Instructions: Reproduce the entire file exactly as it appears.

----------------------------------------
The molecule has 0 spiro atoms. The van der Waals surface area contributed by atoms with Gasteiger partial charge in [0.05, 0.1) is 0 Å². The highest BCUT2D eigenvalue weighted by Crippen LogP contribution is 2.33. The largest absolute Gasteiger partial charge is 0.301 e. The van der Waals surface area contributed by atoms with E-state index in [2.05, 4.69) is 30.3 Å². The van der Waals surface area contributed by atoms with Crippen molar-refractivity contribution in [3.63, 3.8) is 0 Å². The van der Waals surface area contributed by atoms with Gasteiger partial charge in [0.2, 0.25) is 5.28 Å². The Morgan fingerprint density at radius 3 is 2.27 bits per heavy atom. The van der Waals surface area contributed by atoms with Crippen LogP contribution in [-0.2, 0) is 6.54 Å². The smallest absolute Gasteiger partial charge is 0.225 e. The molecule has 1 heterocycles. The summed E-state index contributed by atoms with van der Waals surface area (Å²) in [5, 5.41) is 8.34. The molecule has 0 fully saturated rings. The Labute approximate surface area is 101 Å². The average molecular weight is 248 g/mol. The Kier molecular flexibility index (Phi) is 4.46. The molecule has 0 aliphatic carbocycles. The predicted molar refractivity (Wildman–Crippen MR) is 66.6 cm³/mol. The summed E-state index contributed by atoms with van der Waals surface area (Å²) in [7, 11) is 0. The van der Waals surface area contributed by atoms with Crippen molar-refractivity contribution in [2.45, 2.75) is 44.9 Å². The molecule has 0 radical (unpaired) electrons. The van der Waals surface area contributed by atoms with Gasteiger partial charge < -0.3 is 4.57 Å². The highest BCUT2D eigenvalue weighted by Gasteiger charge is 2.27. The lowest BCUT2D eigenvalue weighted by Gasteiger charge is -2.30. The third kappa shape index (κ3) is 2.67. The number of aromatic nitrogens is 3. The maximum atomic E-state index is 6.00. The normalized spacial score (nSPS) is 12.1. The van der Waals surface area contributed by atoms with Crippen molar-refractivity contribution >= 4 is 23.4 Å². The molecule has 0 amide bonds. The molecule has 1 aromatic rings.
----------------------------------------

The molecule has 0 spiro atoms. The van der Waals surface area contributed by atoms with Gasteiger partial charge in [0.05, 0.1) is 0 Å². The highest BCUT2D eigenvalue weighted by Crippen LogP contribution is 2.33. The largest absolute Gasteiger partial charge is 0.301 e. The van der Waals surface area contributed by atoms with E-state index in [2.05, 4.69) is 30.3 Å². The van der Waals surface area contributed by atoms with Crippen molar-refractivity contribution in [3.63, 3.8) is 0 Å². The van der Waals surface area contributed by atoms with Gasteiger partial charge in [0.2, 0.25) is 5.28 Å². The Morgan fingerprint density at radius 3 is 2.27 bits per heavy atom. The van der Waals surface area contributed by atoms with Crippen LogP contribution in [-0.2, 0) is 6.54 Å². The smallest absolute Gasteiger partial charge is 0.225 e. The molecule has 1 heterocycles. The summed E-state index contributed by atoms with van der Waals surface area (Å²) in [5, 5.41) is 8.34. The molecule has 0 fully saturated rings. The Labute approximate surface area is 101 Å². The average molecular weight is 248 g/mol. The Kier molecular flexibility index (Phi) is 4.46. The molecule has 0 aliphatic carbocycles. The predicted molar refractivity (Wildman–Crippen MR) is 66.6 cm³/mol. The summed E-state index contributed by atoms with van der Waals surface area (Å²) in [7, 11) is 0. The van der Waals surface area contributed by atoms with Crippen molar-refractivity contribution in [2.45, 2.75) is 44.9 Å². The molecule has 0 radical (unpaired) electrons. The van der Waals surface area contributed by atoms with Gasteiger partial charge < -0.3 is 4.57 Å². The highest BCUT2D eigenvalue weighted by Gasteiger charge is 2.27. The lowest BCUT2D eigenvalue weighted by Gasteiger charge is -2.30. The third kappa shape index (κ3) is 2.67. The number of aromatic nitrogens is 3. The maximum atomic E-state index is 6.00. The normalized spacial score (nSPS) is 12.1. The van der Waals surface area contributed by atoms with Crippen molar-refractivity contribution >= 4 is 23.4 Å². The molecule has 0 amide bonds. The molecule has 1 aromatic rings.